22 October 2014

even when I'm judge-y

When I walked out of the DFCS office yesterday, my heart was carrying a heavy load.  As I neared the main entrance of the building, I tried to shake it off.  I saw an itty-bitty baby all squenched up in an umbrella stroller, nearly laying sideways on the seat.  I exclaimed a little too loudly and with too much delight, "awe! so tiny!"  The infant's mother glanced my way with an expression that stated quite plainly, "you have got to be kidding me lady." {I read glances better than I read lips.}

This is not an uncommon occurrence.  For one, small talk is not my thing.  For two, nobody in the government offices is looking for a friendly face while walking in and out.  Honestly, I think I am the only one that is attempting eye contact most days.  And this is only after being a regular in the building for over a year.

This is so far out of my comfort zone.

This encounter with this tiny-baby's-momma though, emphasized an ugly part of myself.  Its the judge-y part.  The part that notes, "I have never seen an infant in an umbrella stroller."  But then just after noting it, goes on to think, "I would never put an infant in an umbrella stroller."

And I hate that this part of me still lurks around. Because the truth is, its really hard to love your neighbor when you are judging her.  This is that kind of judgement we carry around with us and keep quiet.  It spills out in passing and we if we notice it, we brush it aside hastily.  It might be called bias, it might be called prejudice.  Whatever you call it, my tendency is to pretend like its not there.

But yesterday, my heavy heart collided with my judginess and the tears filled my eyes.  How long will I walk these halls before I just love?  How long will I look to make eye contact while chasing away my rush-to-judge-thoughts?

It isn't disapproval behind this prejudice, so much as ignorance.  I cannot relate, so I judge.  Every time we've been in need {or first-world-want} someone has met that need.  We had infant carriers and travel systems and boppies and bouncy chairs and high chairs and play mats and all the bells and whistles.  No one in our circle wanted us {or more accurately - our children} to be without.  What we couldn't afford, someone else gave to us. If it wasn't purchased new, it might have been thrifted or found from a friend whose child had outgrown it.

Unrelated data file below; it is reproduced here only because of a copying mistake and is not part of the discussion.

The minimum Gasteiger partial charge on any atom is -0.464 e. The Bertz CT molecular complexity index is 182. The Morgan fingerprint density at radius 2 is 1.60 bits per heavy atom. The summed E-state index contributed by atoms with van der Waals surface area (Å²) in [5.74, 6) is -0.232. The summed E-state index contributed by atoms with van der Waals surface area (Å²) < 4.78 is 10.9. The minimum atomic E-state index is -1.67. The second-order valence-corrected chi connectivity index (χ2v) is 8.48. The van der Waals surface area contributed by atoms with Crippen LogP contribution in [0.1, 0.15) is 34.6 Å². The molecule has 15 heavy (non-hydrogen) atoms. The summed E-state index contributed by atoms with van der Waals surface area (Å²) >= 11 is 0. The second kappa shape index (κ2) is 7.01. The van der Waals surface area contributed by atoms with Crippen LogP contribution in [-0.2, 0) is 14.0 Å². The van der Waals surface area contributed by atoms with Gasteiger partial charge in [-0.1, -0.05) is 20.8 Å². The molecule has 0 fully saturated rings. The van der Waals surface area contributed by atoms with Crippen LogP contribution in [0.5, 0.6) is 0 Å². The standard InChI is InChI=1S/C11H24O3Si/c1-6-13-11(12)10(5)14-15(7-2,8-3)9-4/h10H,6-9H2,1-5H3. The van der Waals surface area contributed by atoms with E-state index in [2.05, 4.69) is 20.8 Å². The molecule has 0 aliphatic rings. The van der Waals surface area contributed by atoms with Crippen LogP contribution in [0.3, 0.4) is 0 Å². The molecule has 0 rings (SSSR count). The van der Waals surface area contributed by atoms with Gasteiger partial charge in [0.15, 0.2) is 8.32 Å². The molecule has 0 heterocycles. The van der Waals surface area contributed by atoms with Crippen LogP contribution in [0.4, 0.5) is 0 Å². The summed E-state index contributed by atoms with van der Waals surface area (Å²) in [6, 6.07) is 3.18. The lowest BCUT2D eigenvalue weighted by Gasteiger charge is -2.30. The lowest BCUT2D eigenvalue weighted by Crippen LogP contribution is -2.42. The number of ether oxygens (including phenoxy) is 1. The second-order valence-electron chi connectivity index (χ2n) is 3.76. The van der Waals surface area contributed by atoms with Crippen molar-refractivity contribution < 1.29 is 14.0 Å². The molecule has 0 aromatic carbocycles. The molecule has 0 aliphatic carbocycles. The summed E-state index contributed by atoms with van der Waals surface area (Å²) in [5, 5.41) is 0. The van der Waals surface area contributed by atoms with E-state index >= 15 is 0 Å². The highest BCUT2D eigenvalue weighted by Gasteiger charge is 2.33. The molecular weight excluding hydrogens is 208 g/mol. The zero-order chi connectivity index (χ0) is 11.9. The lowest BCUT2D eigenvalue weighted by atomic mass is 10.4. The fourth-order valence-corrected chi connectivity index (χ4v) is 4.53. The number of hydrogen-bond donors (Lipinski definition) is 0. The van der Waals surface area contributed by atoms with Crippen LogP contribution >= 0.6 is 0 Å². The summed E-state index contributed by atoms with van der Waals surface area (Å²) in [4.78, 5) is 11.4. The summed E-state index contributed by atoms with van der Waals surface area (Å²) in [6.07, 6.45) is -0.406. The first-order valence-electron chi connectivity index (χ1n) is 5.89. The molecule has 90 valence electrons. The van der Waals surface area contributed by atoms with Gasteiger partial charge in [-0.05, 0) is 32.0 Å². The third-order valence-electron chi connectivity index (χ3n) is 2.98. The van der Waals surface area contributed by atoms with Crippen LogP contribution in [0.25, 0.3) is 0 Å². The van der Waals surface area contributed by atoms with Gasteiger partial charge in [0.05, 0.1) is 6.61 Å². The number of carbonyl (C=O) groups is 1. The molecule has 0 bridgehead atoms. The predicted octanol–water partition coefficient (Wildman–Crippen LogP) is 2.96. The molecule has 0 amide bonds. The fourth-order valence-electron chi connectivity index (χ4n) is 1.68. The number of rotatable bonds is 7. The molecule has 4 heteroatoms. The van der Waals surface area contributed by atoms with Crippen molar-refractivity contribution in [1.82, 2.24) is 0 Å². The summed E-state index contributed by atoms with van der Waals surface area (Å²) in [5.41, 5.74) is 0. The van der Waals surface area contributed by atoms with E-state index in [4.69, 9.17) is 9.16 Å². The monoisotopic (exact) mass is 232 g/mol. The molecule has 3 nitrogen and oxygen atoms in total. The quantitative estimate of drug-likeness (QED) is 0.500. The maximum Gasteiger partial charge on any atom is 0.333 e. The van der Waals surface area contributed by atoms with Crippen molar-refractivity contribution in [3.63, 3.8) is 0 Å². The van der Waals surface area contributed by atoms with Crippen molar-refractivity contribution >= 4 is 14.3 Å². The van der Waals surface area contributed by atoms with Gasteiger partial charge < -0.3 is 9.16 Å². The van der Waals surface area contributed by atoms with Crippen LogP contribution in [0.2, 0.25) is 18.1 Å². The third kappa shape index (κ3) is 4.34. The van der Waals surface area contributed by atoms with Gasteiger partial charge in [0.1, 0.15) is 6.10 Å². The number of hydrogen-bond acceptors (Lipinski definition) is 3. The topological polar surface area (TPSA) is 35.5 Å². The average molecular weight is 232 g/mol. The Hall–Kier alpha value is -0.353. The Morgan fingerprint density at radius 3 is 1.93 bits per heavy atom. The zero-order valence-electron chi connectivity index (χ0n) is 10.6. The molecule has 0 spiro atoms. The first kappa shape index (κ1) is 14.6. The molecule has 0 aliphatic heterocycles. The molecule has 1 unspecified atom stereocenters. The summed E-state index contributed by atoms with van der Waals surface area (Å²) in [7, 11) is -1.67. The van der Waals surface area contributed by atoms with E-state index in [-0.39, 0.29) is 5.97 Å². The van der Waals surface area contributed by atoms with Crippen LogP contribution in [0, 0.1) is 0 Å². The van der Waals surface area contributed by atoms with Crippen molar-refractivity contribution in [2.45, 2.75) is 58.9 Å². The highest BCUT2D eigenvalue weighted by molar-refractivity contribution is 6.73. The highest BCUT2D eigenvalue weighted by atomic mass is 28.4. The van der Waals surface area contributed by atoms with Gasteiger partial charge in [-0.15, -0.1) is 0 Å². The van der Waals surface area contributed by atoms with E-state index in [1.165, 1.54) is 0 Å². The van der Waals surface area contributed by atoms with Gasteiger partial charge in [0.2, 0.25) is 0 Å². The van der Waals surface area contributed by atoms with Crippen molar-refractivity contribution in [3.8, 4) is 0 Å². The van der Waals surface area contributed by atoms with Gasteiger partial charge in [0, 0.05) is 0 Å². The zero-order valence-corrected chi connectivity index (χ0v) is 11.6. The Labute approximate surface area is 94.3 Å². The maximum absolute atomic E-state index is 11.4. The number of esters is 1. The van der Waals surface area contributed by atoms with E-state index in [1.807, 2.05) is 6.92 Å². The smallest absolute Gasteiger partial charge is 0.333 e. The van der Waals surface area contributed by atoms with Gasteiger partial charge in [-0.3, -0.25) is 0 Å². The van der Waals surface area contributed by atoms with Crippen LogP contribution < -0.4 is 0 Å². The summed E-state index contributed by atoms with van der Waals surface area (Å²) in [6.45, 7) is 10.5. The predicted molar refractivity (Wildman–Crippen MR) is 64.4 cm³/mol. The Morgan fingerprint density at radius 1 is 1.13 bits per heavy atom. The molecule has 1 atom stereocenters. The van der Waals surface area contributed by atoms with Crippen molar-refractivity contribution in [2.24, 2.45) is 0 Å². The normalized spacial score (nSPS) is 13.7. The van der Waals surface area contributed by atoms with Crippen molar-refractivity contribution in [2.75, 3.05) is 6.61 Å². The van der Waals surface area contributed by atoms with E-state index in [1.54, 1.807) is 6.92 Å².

The idea of strapping an infant into an umbrella stroller is foreign to me because it was never an option for me. My grandmother or my mother or my mother-in-law or my aunt or my sister or my friend or my friend's mom or fill-in-the-blank -- any of these folks would have provided me with another option.  I am privileged to have a wide circle.   I didn't build this wide circle or carve it out or even seek it.  I inherited it. 

But I sense Him calling me more and more to walk the hallways where the inheritance isn't always the same.  The circles are small and the choices are fewer.  I know that is where He would be, for sure.  So that is where I want to be too.

I just wish it were easier.  And isn't that the kicker?  Even in following Him to harder places, I want it easy.  Gross.

But He keeps calling me, and He doesn't condemn me.  He quietly points it out through awkward encounters and He asks me not to brush it aside.  So I look up to Him and my hope grows because I know He is at work, even in my judge-y places.  He is so faithful to cultivate my heart to be more like His.  So I stubbornly follow, believing He will complete this work in me.  And one day the bias and prejudice will no longer clamor up to the surface and I will see with eyes that love His children like He does. 

"For I am confident of this very thing, that He who began a good work in you will perfect it until the day of Christ Jesus." Philippians 4:6 NASB

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